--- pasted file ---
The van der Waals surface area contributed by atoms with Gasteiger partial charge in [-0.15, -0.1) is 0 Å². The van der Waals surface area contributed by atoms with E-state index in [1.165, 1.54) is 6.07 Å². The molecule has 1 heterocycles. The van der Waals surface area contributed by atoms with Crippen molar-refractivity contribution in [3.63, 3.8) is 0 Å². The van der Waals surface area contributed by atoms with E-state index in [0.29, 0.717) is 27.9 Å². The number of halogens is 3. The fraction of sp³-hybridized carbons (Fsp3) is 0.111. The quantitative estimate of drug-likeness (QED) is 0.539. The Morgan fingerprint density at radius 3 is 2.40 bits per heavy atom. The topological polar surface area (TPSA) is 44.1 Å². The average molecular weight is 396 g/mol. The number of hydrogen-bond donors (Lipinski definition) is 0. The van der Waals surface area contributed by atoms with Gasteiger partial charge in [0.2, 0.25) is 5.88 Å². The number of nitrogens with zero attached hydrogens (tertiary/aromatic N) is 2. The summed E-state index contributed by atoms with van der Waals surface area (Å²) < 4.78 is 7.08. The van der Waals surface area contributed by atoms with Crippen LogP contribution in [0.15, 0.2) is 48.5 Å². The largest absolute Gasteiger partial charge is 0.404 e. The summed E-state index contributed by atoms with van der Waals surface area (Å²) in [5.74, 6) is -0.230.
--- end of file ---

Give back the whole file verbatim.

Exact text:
The van der Waals surface area contributed by atoms with Gasteiger partial charge in [-0.15, -0.1) is 0 Å². The van der Waals surface area contributed by atoms with E-state index in [1.165, 1.54) is 6.07 Å². The molecule has 1 heterocycles. The van der Waals surface area contributed by atoms with Crippen molar-refractivity contribution in [3.63, 3.8) is 0 Å². The van der Waals surface area contributed by atoms with E-state index in [0.29, 0.717) is 27.9 Å². The number of halogens is 3. The fraction of sp³-hybridized carbons (Fsp3) is 0.111. The quantitative estimate of drug-likeness (QED) is 0.539. The Morgan fingerprint density at radius 3 is 2.40 bits per heavy atom. The topological polar surface area (TPSA) is 44.1 Å². The average molecular weight is 396 g/mol. The number of hydrogen-bond donors (Lipinski definition) is 0. The van der Waals surface area contributed by atoms with Gasteiger partial charge in [0.2, 0.25) is 5.88 Å². The number of nitrogens with zero attached hydrogens (tertiary/aromatic N) is 2. The summed E-state index contributed by atoms with van der Waals surface area (Å²) < 4.78 is 7.08. The van der Waals surface area contributed by atoms with Crippen LogP contribution in [0.15, 0.2) is 48.5 Å². The largest absolute Gasteiger partial charge is 0.404 e. The summed E-state index contributed by atoms with van der Waals surface area (Å²) in [5.74, 6) is -0.230.